Seven ways to cut your air conditioning bills

Americans rack up more than $22 billion a year on their air conditioning bills. As summer progresses, Carlozo offers seven ways to cut your bill — including advice on how to buy a new air conditioner and how to use a ceiling fan to help beat the heat.

Josh Armstrong/The Christian Science Monitor/File
Air conditioning units line the exteriors of apartments in Boston, Mass. Cooling your home throughout the summer can be expensive, but Carlozo says you can cut your air conditioning bills by making sure your unit is new and periodically rotating out your unit for a ceiling fan.

Though we're technically still in the season of spring, June is off to a hot start in many parts of the country, and that means one thing for millions of sweltering people: air conditioning. And while we may take air conditioning for granted, it's generally an expensive luxury. Americans spend more than $22 billion a year on electricity to cool their homes with air conditioning — and use a whopping 183 billion kilowatt-hours, according to recent statistics from the U.S. Department of Energy. That accounts for at least 15% of all energy used in some homes, and in warmer climates can represent up to 70% of a summer electric bill.

If you're shopping for a new air conditioner, you'll notice quite a few different sizes and models. But one thing's for sure: Savings are always chill. Here's a quick primer to staying cool and keeping your wallet from overheating when picking out an A/C unit.

What's a BTU and How Many Do I Need?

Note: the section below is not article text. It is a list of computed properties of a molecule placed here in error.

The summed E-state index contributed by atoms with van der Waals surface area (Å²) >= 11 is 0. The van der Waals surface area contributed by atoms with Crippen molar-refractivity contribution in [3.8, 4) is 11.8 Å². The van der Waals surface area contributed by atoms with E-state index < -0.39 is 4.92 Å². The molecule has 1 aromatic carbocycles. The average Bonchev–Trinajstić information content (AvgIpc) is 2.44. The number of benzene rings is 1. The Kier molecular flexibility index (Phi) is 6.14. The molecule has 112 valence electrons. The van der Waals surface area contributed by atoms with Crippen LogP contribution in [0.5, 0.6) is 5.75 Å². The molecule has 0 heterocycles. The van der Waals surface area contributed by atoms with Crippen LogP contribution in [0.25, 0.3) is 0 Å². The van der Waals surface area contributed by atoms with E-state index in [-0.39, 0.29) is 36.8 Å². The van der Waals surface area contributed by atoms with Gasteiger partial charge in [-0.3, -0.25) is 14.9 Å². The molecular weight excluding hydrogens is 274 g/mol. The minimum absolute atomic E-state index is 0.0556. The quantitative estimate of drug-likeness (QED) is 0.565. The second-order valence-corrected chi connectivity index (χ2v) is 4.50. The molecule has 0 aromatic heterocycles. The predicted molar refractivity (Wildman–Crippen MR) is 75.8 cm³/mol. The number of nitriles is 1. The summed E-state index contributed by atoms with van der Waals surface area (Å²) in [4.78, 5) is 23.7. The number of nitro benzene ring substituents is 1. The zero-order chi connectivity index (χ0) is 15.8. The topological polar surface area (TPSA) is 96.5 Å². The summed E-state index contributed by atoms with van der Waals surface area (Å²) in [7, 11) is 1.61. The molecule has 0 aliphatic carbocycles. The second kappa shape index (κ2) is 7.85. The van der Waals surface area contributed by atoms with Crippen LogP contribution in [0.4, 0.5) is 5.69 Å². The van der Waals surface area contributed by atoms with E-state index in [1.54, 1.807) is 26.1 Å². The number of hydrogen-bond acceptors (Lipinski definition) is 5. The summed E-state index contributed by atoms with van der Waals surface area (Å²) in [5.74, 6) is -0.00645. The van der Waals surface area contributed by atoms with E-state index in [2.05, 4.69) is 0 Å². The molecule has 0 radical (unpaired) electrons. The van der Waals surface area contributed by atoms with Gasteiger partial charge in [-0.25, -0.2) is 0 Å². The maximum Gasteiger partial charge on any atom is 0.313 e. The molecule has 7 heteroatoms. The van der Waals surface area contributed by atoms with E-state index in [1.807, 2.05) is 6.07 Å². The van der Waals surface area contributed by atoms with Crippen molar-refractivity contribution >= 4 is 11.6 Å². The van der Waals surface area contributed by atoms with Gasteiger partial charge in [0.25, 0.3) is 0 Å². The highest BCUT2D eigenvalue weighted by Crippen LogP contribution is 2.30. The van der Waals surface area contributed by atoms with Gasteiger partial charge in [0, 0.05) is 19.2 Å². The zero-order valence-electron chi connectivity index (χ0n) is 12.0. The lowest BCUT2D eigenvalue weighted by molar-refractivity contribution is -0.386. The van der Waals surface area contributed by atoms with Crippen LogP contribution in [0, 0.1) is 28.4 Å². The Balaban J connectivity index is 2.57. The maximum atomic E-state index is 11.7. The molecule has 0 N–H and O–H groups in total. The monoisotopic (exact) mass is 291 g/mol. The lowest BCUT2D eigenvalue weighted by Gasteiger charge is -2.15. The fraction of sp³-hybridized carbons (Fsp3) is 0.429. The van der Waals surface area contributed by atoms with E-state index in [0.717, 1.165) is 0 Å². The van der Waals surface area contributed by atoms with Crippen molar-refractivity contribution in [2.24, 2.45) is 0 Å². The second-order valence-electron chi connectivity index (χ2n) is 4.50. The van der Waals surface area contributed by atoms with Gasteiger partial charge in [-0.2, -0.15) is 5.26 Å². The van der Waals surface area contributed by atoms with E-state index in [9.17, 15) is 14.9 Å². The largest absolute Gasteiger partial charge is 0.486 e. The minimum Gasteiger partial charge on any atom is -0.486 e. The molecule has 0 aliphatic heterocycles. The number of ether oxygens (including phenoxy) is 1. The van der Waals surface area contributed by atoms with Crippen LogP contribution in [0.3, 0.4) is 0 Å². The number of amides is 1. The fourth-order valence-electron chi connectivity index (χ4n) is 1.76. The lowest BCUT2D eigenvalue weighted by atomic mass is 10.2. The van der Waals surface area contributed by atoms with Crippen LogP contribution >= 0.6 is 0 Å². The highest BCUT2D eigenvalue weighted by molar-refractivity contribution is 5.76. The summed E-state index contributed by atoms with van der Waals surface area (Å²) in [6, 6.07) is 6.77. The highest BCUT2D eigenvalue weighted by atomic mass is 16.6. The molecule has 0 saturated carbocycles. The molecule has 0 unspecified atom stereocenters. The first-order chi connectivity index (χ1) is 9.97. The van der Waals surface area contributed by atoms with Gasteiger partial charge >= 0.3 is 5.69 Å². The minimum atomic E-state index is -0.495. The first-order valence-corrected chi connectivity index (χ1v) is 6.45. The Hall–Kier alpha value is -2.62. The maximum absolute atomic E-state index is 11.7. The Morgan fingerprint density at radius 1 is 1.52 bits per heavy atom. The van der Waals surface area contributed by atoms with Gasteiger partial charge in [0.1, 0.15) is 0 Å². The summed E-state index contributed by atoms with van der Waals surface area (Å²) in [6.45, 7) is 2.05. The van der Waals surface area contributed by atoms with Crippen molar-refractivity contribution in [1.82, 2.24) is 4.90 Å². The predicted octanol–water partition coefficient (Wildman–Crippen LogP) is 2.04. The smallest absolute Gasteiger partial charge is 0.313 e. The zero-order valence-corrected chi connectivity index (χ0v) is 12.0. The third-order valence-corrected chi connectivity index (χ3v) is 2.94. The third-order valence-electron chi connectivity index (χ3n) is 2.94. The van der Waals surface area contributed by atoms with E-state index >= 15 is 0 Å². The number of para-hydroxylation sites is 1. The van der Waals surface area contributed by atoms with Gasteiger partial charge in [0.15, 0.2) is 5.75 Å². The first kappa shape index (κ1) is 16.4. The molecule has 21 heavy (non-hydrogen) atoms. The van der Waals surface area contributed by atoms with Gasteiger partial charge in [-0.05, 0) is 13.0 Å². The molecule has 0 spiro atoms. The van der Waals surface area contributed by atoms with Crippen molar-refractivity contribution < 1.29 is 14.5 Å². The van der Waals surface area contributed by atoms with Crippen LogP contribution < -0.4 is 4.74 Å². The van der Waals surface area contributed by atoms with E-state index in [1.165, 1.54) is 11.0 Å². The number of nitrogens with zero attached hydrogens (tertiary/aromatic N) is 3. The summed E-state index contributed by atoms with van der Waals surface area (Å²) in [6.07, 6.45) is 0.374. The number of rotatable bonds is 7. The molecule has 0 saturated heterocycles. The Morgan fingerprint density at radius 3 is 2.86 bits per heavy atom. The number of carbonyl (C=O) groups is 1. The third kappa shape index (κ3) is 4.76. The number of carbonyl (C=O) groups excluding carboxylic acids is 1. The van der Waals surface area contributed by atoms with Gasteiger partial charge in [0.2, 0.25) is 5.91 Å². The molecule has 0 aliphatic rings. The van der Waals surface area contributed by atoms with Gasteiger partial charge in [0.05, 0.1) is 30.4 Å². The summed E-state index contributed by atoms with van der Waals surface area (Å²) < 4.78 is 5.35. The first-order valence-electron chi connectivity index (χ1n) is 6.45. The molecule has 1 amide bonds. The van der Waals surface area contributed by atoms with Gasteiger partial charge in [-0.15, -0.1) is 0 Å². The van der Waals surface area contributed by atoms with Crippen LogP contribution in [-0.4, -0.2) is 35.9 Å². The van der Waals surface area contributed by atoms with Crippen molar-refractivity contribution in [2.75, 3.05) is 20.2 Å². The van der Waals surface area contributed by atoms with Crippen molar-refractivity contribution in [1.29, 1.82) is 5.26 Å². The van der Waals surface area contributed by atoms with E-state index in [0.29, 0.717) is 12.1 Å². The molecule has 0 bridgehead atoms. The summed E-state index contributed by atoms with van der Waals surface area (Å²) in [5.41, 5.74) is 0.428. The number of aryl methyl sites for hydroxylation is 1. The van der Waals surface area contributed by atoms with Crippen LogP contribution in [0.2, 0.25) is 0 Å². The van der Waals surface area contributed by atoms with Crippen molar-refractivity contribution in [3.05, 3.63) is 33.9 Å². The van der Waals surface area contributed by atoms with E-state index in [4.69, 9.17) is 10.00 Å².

Chances are you already know that BTU stands for British Thermal Unit, and that the more BTUs an air conditioner cranks out, the stronger its cooling power. But here's the problem: Most American consumers aren't sure how to translate BTUs into the square footage of a room. (No disrespect to the Brits, but maybe we need an American Thermal Unit, where 1 AMU corresponds to 1 square foot.)

Lobbying for the AMU aside, you don't have to guess how much BTU power you'll need to cool your space. Instead, download this Energy Star document and turn to page three. There you'll find a handy chart that simply correlates the area you want to cool into BTUs per hour. So for example, an air conditioner with a rating of 8,000 BTUs can cool a room that's 300 to 350 sq. ft., aka one that measures about 18 ft. x 18 ft. Of course, you still have to measure your room, but we trust you can work a tape measure and apply this formula: Area equals length times width. For irregularly sized rooms, you can always estimate.

Air Conditioner + Ceiling Fan = Savings